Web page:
June 7, 2017 |
Tahoe Tattler, June 21, 1940
I was going through old photos today and ran across some I had taken at Cascade Stables in August 1986. I was there to return some photos that H.R. “Shrimp” Ebright and his wife Katherine had loaned me to copy. I had brought my kids along and before we went on our way, we got to watch the resident farrier shoe a horse.
I’ve been thinking of that day lately, as I drive through the charred moonscape that was once the Ebrights’ lovely forest, and I wonder how much – if any – of the old family compound was saved.
When I say ‘old’, I’m not kidding. “Shrimp’s” grandfather, Dr. Charles Brooks Brigham, began bringing his family to Tahoe before most people ever heard of the place:
To help the reader imagine the hardships and sublime desolation of a late-19th Century summer at Tahoe, I offer one of the photos I was returning to the Ebrights, showing the beautiful lines of the Mower-designed day cruiser Pirate, idling off Rubicon Point about 1915 with Harry Babcock (Dr. Brigham’s brother-in-law) at the wheel:
Pirate was only one of several dozen grand yachts in use on Tahoe prior to 1920. These yachts and their owners are the subject of a history presentation I will be giving July 24, 2017 at 5 p.m. at the Tahoe Maritime Museum, just south of Tahoe City (corner of Hwy 89 and Granlibakken Road). I hope to see you there!
Meanwhile, I’ll be posting more photos and info about these grand old boats and the noteworthy Capitalists whose toys they were. Stay tuned!
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April 24, 2017 |
Lillian Vernon Farr Collection
Eighty-three years ago on this night, the old Tahoe Inn, Tahoe City’s most prominent landmark for nearly 40 years, burned to the ground.
The old Inn had evolved from the town’s first residence, built in 1864 by Bill Pomin, through modifications by later owners Robert Montgomery Watson and Wert Tong into a somewhat stately edifice with a wide veranda that had a claim on the attention of every traveler.
E.B. Scott, in his The Saga of Lake Tahoe, (v 1, p 47) devoted only one sentence to the calamity, and so the details in the following account supply most of what we know about the blaze that forever changed the Tahoe City skyline:
When the new day dawned, the remains of the old hostelry, the dancehall and the old Log Cabin saloon lay beneath a few inches of fresh snow.
The summer season was not far off. Could owner Carl Bechdolt rebuild his ruined Inn in time?
The answer to this question, plus the history of the Tahoe Inn and the remarks of three eyewitnesses to the fire, are included in my book Tahoe City’s First 100 Years, available by clicking on this link:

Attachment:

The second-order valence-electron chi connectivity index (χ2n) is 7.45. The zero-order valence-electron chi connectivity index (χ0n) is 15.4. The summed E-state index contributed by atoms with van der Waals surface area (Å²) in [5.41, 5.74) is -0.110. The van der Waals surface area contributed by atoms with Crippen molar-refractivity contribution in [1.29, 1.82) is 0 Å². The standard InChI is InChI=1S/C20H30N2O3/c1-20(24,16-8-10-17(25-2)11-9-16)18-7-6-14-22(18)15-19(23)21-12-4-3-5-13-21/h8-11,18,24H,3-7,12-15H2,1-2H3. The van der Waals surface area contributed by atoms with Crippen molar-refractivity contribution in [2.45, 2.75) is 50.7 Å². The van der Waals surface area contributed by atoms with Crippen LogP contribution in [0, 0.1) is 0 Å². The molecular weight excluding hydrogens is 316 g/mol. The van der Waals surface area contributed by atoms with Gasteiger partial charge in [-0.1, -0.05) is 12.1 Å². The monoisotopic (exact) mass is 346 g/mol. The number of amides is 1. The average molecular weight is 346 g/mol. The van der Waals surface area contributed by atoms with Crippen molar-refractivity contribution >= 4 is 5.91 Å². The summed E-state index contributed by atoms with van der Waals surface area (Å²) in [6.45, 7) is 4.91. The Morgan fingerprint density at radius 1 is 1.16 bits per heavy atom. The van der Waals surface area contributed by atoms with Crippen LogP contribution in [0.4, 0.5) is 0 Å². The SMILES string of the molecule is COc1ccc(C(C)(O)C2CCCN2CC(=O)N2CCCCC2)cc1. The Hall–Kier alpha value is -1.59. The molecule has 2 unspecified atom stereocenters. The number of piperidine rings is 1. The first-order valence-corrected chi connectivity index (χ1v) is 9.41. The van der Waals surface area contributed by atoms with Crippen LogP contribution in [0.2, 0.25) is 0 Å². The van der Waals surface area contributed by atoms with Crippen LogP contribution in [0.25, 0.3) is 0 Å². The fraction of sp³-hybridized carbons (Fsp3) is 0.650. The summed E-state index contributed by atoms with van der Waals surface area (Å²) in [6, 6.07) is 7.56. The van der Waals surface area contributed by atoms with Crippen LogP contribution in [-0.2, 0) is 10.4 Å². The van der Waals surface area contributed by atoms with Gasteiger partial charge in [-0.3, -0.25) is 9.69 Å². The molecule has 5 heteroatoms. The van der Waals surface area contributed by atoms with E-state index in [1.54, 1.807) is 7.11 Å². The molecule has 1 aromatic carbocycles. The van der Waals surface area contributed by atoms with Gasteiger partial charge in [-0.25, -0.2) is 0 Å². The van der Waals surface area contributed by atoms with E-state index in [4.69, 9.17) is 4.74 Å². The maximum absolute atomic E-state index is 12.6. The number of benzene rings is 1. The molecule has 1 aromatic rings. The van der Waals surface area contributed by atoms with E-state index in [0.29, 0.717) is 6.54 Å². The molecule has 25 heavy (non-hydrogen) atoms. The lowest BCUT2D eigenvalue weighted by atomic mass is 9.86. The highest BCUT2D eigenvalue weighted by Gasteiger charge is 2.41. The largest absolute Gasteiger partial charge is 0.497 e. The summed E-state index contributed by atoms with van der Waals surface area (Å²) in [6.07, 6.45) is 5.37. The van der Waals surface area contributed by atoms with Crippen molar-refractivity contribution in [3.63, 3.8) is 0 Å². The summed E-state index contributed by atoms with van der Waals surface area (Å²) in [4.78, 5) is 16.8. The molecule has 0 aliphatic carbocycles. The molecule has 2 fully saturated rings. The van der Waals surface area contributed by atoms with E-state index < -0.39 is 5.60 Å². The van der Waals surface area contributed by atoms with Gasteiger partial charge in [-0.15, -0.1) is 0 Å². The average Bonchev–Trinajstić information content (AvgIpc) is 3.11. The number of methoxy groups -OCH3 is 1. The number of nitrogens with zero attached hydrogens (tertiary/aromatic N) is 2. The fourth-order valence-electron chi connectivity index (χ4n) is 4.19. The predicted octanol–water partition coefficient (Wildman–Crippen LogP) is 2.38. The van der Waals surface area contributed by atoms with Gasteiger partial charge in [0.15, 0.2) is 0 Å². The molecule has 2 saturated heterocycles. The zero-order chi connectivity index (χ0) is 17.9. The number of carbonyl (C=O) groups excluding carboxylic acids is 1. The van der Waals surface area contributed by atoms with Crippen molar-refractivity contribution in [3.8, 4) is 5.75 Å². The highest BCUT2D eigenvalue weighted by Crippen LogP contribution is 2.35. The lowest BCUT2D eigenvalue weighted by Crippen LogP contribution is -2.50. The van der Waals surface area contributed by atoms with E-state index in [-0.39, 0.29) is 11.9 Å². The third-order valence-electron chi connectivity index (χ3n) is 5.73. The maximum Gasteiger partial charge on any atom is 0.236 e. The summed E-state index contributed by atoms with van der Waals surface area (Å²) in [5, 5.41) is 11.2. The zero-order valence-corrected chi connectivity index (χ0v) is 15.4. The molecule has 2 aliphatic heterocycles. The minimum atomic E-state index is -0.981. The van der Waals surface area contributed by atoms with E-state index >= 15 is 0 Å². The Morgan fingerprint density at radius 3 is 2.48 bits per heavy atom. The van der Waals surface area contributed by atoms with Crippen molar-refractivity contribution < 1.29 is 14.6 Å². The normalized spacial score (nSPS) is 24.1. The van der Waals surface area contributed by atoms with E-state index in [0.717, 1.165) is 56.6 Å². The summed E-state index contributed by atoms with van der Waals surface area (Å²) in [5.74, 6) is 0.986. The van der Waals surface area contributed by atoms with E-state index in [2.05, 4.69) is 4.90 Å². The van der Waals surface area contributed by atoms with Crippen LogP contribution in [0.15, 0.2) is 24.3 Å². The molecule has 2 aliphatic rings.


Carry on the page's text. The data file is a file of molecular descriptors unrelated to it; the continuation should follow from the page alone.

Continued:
Today, the building that replaced the old Tahoe Inn is home to the Blue Agave Restaurant.
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March 31, 2017 |
In the late 1920s, when exhibition ski jumping and ski meets were first staged on the Tahoe Tavern Winter Sports Grounds (now known as Granlibakken), the need for an onsite facility to shelter and sustain spectators and participants soon led to the construction of a warming hut at the bottom of the toboggan hill, near the present location of Granlibakken’s tennis courts.
The hut was usually staffed by members of the Lake Tahoe Ski Club and offered a varied menu to its hearty clientele.
from SS&TR, June 8, 1933, Tahoe Region News
The operation of the toboggan hill is described by Holly Rose, son of Captain Henry Rose of the Steamer Tahoe:
This popular attraction might have continued for many more years, but on this date in 1938, it was discovered that the enormous winter just then winding down had brought the warming hut to an unceremonious conclusion.
After mulling over their options, the Lake Tahoe Ski Club decided against rebuilding their crushed warming hut. They believed that future use of the Tavern property was in doubt, as management of the grand hotel had changed hands several times since the LTSC was formed.
Perhaps more important, the Tavern’s facilities were some distance from town, and in the days before regular snow removal, this meant that users had to ski in and out, using up valuable time and energy in the process. So when the slope above Fairway Drive was donated to the Club, they took advantage of its proximity to town and devoted their energies to improving that hill.
1964 view of the town ski hill
Not that use of the Tavern amenities was abandoned. Ski Canyon, as it was known, remained a destination for snow sports activities, and Olympic Hill continued to be the venue for Class A jumping.
In 1947, through the efforts of Kjell “Rusty” Rustad, the former Tavern Winter Sports Grounds became Granlibakken, and in future years would be the host of local, state and national ski and jumping meets.
“Rusty” understood the importance of having a place to warm up and get a bite to eat, and he built his own Ski Hut, which is still in operation today (more about that in a future installment).
Meanwhile, maybe it’s time to shovel your roof?
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March 30, 2017 |
On this date in 1907, with record high water lapping against the top of the dam in Tahoe City and inundating low-lying lakefront property, the success of the coming summer season seemed in extreme jeopardy.
In spite of the superlative circumstances described and the dire predictions of a cancelled season, the summer of 1907 was a grand one at Lake Tahoe, and in fact, was superlative in its own right…even at Tallac.
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